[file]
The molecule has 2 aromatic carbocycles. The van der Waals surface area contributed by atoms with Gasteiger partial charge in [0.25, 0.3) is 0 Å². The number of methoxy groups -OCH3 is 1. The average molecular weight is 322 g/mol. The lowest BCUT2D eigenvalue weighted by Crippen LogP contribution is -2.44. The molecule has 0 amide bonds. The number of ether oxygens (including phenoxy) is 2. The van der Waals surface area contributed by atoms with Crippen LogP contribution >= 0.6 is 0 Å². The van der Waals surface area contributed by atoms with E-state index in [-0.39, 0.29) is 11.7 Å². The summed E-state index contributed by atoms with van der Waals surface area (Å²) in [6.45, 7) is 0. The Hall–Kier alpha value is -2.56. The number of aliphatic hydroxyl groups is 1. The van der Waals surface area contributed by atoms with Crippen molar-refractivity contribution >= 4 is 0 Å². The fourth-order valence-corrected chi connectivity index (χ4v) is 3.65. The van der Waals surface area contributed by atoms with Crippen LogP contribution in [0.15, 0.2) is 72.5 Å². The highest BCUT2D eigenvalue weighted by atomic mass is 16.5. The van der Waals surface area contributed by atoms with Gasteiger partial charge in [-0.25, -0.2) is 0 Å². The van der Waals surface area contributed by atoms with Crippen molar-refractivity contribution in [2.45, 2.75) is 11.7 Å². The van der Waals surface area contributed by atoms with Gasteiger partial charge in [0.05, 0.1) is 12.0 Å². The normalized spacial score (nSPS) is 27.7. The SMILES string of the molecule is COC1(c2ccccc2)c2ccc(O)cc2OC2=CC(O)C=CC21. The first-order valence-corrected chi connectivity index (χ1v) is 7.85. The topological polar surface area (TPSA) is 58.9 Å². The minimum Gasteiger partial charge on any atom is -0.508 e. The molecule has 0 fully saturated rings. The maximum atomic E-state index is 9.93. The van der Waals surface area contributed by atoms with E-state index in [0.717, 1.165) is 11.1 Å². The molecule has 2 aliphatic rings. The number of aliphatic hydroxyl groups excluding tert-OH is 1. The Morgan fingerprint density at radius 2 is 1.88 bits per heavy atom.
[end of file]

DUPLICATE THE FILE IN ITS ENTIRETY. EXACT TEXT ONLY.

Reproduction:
The molecule has 2 aromatic carbocycles. The van der Waals surface area contributed by atoms with Gasteiger partial charge in [0.25, 0.3) is 0 Å². The number of methoxy groups -OCH3 is 1. The average molecular weight is 322 g/mol. The lowest BCUT2D eigenvalue weighted by Crippen LogP contribution is -2.44. The molecule has 0 amide bonds. The number of ether oxygens (including phenoxy) is 2. The van der Waals surface area contributed by atoms with Crippen LogP contribution >= 0.6 is 0 Å². The van der Waals surface area contributed by atoms with E-state index in [-0.39, 0.29) is 11.7 Å². The summed E-state index contributed by atoms with van der Waals surface area (Å²) in [6.45, 7) is 0. The Hall–Kier alpha value is -2.56. The number of aliphatic hydroxyl groups is 1. The van der Waals surface area contributed by atoms with Crippen molar-refractivity contribution >= 4 is 0 Å². The fourth-order valence-corrected chi connectivity index (χ4v) is 3.65. The van der Waals surface area contributed by atoms with Crippen LogP contribution in [0.15, 0.2) is 72.5 Å². The highest BCUT2D eigenvalue weighted by atomic mass is 16.5. The van der Waals surface area contributed by atoms with Gasteiger partial charge in [-0.25, -0.2) is 0 Å². The van der Waals surface area contributed by atoms with Crippen molar-refractivity contribution in [2.45, 2.75) is 11.7 Å². The van der Waals surface area contributed by atoms with Gasteiger partial charge in [0.05, 0.1) is 12.0 Å². The normalized spacial score (nSPS) is 27.7. The SMILES string of the molecule is COC1(c2ccccc2)c2ccc(O)cc2OC2=CC(O)C=CC21. The first-order valence-corrected chi connectivity index (χ1v) is 7.85. The topological polar surface area (TPSA) is 58.9 Å². The minimum Gasteiger partial charge on any atom is -0.508 e. The molecule has 0 fully saturated rings. The maximum atomic E-state index is 9.93. The van der Waals surface area contributed by atoms with E-state index in [0.717, 1.165) is 11.1 Å². The molecule has 2 aliphatic rings. The number of aliphatic hydroxyl groups excluding tert-OH is 1. The Morgan fingerprint density at radius 2 is 1.88 bits per heavy atom.